Men are less likely to return to a new doctor if the doctor is female, according to a new report from athenahealth. Using data from over 2 million visits to primary care doctors, the study found that if the doctor was a woman, men with commercial health insurance would only schedule a return visit about 40 percent of the time. (Chakrabarti, Mitchell and Goldberg, 9/11)

Los Angeles Times: Get Up At Least Once Every 30 Minutes. Failure To Do So May Shorten Your Life, Study Finds
ou can spend a lot of accumulated time on your bottom in the course of a day. Or you can sit for lengthy spells without a break. Both, it turns out, are very bad for you. Whether you’re a heavy sitter or a binge-sitter, racking up prolonged sedentary time increases your risk of early death, according to a study published in Tuesday’s edition of the Annals of Internal Medicine. (Healy, 9/11)

Georgia Health News: Tests For Prostate Cancer Get Stronger Backing
A federal task force five years ago recommended against routine screening for prostate cancer. The U.S. Preventive Services Task Force said the PSA screening test often suggested that prostate cancer might be present when there was no cancer — a result known as a “false positive.” Such results cause worry and anxiety and can result in follow-up tests and procedures, such as biopsies, that aren’t needed, the task force said. This opposition to routine screening proved controversial, and earlier this year the organization relaxed its position. The new recommendation of the task force said men ages 55 to 69 should decide individually with their doctors whether and when to undergo PSA testing. (Miller, 9/11)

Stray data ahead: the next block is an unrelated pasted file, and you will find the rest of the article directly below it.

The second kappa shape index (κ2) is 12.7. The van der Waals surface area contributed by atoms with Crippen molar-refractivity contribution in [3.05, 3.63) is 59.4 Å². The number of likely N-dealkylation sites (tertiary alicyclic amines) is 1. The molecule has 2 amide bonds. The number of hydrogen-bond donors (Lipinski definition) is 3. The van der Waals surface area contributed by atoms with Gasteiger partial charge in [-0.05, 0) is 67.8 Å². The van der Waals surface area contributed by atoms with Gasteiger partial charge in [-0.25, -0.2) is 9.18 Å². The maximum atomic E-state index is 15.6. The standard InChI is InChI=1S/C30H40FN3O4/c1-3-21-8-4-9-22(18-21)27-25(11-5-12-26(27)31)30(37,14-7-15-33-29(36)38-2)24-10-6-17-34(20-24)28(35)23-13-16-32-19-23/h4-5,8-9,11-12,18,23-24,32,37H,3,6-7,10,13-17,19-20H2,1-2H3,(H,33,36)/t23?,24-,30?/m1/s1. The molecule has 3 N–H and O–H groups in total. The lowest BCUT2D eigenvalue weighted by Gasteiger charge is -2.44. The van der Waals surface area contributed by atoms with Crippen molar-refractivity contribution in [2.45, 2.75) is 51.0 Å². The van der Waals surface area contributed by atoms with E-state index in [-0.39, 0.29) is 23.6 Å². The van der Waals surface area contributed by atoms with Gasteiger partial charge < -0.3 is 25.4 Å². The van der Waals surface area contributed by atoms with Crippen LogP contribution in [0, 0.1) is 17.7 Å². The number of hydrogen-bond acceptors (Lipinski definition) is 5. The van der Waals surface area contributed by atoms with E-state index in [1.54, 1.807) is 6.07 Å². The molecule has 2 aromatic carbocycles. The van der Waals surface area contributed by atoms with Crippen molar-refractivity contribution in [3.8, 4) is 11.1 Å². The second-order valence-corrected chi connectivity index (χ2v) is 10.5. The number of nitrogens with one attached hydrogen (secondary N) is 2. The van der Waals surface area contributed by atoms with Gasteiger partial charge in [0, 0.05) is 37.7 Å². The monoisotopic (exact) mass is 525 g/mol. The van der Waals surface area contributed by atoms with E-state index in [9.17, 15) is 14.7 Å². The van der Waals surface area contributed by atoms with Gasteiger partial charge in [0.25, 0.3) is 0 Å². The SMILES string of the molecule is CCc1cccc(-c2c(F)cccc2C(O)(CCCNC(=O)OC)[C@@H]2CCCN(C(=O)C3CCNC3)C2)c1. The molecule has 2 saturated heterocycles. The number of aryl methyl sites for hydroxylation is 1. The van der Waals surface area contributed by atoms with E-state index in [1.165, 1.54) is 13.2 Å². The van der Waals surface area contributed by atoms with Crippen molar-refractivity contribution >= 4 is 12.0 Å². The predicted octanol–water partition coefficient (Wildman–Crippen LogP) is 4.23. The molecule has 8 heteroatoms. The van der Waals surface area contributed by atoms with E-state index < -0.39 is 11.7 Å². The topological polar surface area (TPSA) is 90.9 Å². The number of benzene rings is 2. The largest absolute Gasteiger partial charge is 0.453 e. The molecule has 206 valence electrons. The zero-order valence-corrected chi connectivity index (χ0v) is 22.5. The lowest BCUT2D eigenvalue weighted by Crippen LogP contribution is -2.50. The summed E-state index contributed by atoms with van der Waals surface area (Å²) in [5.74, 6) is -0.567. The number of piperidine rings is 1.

North Carolina Health News: Fighting Antibiotic Resistance, One Prescription At A Time 
Fewer North Carolinians are getting and filling antibiotic prescriptions over the past five years, and according to infectious disease experts, that’s a good thing. Data released last month by the national Blue Cross Blue Shield Association showed fewer North Carolina patients filled prescriptions for antibiotics than in any other Southeastern state. Researchers looked at claims submitted by people covered by Blue Cross Blue Shield in almost every state and saw how many people were getting prescriptions for antibiotics. In North Carolina, the number of claims had dropped from 87.4 prescriptions per hundred patients in 2010 to 66.8 prescriptions per hundred patients last year, the second fastest rate of decline in the U.S. (Hoban, 9/11)

The Philadelphia Inquirer/Philly.com: Citing Brain-Injury Risk, Doctors Say Orthopedic Surgeons Should Not Support Football
Orthopedic surgeons should dissociate themselves from football at all levels of the sport rather than enabling an activity that carries a risk of brain injury, according to an editorial by senior editors of a Philadelphia-based orthopedics journal. No team sponsorships, such as the marketing arrangement that the Rothman Institute and Thomas Jefferson University have with the Eagles. No standing on the sidelines. No performing sports physicals for high school and college players. (Avril, 9/11)